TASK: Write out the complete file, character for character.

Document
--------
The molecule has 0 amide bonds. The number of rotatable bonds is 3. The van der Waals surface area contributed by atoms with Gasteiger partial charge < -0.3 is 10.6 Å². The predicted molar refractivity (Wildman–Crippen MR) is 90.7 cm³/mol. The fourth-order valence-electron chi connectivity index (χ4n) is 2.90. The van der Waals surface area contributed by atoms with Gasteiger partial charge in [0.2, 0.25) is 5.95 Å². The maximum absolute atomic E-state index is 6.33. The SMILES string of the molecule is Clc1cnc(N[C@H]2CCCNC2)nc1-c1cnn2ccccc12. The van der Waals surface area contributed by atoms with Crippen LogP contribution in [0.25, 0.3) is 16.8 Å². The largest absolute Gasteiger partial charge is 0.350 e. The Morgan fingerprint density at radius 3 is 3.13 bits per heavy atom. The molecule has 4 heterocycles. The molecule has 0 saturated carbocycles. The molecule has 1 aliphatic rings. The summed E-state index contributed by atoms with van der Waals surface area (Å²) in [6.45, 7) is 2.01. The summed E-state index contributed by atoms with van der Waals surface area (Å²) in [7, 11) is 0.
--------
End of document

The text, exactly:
The molecule has 0 amide bonds. The number of rotatable bonds is 3. The van der Waals surface area contributed by atoms with Gasteiger partial charge < -0.3 is 10.6 Å². The predicted molar refractivity (Wildman–Crippen MR) is 90.7 cm³/mol. The fourth-order valence-electron chi connectivity index (χ4n) is 2.90. The van der Waals surface area contributed by atoms with Gasteiger partial charge in [0.2, 0.25) is 5.95 Å². The maximum absolute atomic E-state index is 6.33. The SMILES string of the molecule is Clc1cnc(N[C@H]2CCCNC2)nc1-c1cnn2ccccc12. The van der Waals surface area contributed by atoms with Crippen LogP contribution in [0.25, 0.3) is 16.8 Å². The largest absolute Gasteiger partial charge is 0.350 e. The Morgan fingerprint density at radius 3 is 3.13 bits per heavy atom. The molecule has 4 heterocycles. The molecule has 0 saturated carbocycles. The molecule has 1 aliphatic rings. The summed E-state index contributed by atoms with van der Waals surface area (Å²) in [6.45, 7) is 2.01. The summed E-state index contributed by atoms with van der Waals surface area (Å²) in [7, 11) is 0.